That’s so Meta! Usability of a Hypergraph-Based Discussion Model

  • Felix Dietze
  • André Calero Valdez
  • Johannes Karoff
  • Christoph Greven
  • Ulrik Schroeder
  • Martina Ziefle
Conference paper
Part of the Lecture Notes in Computer Science book series (LNCS, volume 10287)

Abstract

Massive online communication systems such as social networks, message boards and comment sections are widely used, yet fail in conveying a diverse public opinion. Limitations of models and protocols do not allow users to precisely express their intention and to maintain a complete overview in large-scale discussions. Data-driven approaches fail as well, as they remove the nuances of human communication and use coarse representations like trends, summaries and abstract visualizations. We argue that a new discussion model and a large-scale communication protocol is needed. We evaluate the comprehensibility of a hyperedge connection in modeling arguments for online discussions. An initial mechanical turk study (\(n=200\)) revealed that 30% of the subjects intuitively considered using hyperedges. This was followed by a user study of a prototype (\(n=51\)), where 80% actively used hyperedges. Both findings were independent of user diversity factors (age, gender, graph theory knowledge). The prototypical implementation was evaluated positively.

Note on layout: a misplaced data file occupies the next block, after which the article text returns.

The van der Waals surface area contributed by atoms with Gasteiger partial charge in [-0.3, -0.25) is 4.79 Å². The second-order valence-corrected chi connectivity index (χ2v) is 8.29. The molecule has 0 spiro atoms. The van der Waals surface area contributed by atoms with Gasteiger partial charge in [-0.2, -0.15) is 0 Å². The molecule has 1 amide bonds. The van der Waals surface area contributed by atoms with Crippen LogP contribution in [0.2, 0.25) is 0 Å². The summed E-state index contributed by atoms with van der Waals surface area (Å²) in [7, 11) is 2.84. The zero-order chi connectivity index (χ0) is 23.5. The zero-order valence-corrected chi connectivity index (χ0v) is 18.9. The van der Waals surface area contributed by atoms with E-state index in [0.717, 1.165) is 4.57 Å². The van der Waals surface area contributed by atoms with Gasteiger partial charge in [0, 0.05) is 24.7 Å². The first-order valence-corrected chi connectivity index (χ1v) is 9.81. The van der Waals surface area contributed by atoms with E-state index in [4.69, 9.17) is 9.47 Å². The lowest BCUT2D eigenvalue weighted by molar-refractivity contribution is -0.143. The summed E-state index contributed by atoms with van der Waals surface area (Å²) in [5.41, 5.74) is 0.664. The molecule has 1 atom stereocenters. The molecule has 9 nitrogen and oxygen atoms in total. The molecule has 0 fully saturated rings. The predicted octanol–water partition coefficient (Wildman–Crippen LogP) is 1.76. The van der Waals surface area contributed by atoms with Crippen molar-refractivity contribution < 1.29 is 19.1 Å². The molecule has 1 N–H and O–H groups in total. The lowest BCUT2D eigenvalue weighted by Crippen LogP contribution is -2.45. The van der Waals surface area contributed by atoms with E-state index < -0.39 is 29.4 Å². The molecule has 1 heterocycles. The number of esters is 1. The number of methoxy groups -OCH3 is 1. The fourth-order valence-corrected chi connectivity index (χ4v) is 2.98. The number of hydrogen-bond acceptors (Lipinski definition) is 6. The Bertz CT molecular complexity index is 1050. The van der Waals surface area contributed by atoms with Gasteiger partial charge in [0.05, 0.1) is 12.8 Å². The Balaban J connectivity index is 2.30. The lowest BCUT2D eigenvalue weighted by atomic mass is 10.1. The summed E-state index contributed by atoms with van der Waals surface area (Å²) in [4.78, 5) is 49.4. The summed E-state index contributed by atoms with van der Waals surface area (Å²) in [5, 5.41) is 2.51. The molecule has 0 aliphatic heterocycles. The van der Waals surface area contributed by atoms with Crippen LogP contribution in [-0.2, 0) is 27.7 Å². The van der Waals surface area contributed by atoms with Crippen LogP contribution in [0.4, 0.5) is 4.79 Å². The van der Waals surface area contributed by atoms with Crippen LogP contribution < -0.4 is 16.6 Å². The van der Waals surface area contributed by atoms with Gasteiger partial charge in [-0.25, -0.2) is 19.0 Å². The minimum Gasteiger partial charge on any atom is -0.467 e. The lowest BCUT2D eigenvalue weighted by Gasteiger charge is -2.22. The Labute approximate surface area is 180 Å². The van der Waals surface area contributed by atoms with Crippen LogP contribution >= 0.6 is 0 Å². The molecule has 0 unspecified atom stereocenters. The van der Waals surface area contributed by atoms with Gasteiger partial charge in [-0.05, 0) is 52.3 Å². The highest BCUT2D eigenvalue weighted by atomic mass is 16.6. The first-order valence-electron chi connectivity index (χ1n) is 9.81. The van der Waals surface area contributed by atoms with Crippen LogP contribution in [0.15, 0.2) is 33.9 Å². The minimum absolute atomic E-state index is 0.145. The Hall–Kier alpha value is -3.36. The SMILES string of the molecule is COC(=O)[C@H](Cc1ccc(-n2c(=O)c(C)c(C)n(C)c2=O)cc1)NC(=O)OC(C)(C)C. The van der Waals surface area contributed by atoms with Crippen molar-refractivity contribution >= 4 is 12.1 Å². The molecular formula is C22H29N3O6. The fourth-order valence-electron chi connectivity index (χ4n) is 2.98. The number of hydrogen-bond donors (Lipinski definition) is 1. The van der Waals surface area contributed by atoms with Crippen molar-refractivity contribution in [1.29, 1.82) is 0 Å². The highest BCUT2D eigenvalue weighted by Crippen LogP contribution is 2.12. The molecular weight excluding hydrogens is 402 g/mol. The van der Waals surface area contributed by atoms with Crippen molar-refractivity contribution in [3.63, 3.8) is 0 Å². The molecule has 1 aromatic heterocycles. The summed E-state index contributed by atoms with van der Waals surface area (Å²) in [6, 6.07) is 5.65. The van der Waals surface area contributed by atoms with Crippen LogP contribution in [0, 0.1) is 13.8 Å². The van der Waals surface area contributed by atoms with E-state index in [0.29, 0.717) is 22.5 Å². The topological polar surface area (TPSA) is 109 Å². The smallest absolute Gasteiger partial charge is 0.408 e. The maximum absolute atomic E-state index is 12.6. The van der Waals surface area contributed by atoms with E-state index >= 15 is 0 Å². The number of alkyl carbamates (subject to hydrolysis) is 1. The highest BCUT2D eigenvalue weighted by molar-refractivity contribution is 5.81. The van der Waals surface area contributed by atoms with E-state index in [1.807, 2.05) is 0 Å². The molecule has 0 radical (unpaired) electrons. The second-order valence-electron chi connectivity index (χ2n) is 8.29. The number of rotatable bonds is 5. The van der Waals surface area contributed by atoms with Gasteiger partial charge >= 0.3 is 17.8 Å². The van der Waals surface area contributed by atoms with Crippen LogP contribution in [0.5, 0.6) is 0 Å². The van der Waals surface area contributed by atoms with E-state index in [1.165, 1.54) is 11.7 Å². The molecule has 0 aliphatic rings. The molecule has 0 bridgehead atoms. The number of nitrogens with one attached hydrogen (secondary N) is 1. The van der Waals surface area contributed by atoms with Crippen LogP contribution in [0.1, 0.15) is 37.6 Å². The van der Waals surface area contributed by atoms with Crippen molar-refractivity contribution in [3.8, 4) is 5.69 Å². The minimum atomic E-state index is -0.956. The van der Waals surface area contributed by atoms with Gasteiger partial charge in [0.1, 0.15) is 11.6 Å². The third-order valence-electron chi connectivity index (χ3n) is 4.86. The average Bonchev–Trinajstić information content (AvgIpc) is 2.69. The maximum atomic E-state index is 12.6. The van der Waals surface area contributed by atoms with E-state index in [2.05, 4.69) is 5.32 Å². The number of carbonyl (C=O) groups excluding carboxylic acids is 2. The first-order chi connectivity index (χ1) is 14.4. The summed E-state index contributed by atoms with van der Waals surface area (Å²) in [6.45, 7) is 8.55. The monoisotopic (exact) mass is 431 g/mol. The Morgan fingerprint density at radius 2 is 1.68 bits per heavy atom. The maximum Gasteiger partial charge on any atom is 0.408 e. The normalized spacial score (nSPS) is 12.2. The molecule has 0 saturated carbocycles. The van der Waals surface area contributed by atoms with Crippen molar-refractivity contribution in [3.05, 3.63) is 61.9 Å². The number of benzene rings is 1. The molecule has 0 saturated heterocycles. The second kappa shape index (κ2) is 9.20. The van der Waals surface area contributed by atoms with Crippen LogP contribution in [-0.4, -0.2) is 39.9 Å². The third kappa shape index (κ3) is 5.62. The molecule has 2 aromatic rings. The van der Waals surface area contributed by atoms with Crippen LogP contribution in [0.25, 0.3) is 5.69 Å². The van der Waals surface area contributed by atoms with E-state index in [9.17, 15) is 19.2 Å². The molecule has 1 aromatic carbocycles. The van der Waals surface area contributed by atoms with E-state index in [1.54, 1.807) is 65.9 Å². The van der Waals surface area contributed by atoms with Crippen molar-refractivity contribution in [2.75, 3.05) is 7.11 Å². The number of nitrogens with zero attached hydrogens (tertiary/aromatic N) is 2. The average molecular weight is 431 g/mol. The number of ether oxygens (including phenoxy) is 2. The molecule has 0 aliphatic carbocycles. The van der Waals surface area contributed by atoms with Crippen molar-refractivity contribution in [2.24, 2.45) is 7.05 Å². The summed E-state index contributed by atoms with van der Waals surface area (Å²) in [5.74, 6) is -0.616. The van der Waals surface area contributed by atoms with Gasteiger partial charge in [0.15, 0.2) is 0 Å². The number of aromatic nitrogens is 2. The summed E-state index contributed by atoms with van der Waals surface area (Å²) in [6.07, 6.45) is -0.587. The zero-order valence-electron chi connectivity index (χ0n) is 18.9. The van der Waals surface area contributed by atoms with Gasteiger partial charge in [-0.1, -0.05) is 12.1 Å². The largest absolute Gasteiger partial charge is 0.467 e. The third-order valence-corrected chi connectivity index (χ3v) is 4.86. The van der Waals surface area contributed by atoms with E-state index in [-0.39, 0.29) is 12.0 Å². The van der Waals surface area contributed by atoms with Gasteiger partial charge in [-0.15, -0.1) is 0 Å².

Keywords

Online discussion systems Argument mapping Living document Hypergraph User study e-democracy 

References

  1. 1.
    Hilbert, M.: The maturing concept of e-democracy: from E-voting and online consultations to democratic value out of jumbled online chatter. J. Inf. Technol. Polit. 6(2), 87–110 (2009)CrossRefGoogle Scholar
  2. 2.
    Faridani, S., Bitton, E., Ryokai, K., Goldberg, K.: Opinion space: a scalable tool for browsing online comments. In: Proceedings of the SIGCHI Conference on Human Factors in Computing Systems, pp. 1175–1184. ACM (2010)Google Scholar
  3. 3.
    Kunsch, D.W., Schnarr, K., van Tyle, R.: The use of argument mapping to enhance critical thinking skills in business education. J. Educ. Bus. 89(8), 403–410 (2014)CrossRefGoogle Scholar
  4. 4.
    Dwyer, C.P., Hogan, M.J., Stewart, I.: The evaluation of argument mapping as a learning tool: comparing the effects of map reading versus text reading on comprehension and recall of arguments. Think. Skills Creat. 5(1), 16–22 (2010)CrossRefGoogle Scholar
  5. 5.
    Davies, M.: Concept mapping, mind mapping and argument mapping: what are the differences and do they matter? High. Educ. 62(3), 279–301 (2011)CrossRefGoogle Scholar
  6. 6.
    Shum, S.B., De Liddo, A., Klein, M.: DCLA meet CIDA: collective intelligence deliberation analytics. In: 2nd International Workshop on Discourse-Centric Learning Analytics, LAK14: 4th International Conference on Learning Analytics & Knowledge (2014)Google Scholar
  7. 7.
    Toulmin, S.E.: The Uses of Argument. Cambridge University Press, Cambridge (1958)Google Scholar
  8. 8.
    Kunz, W., Rittel, H.W.: Issues as Elements of Information Systems, vol. 131. Institute of Urban and Regional Development, University of California Berkeley, California (1970)Google Scholar
  9. 9.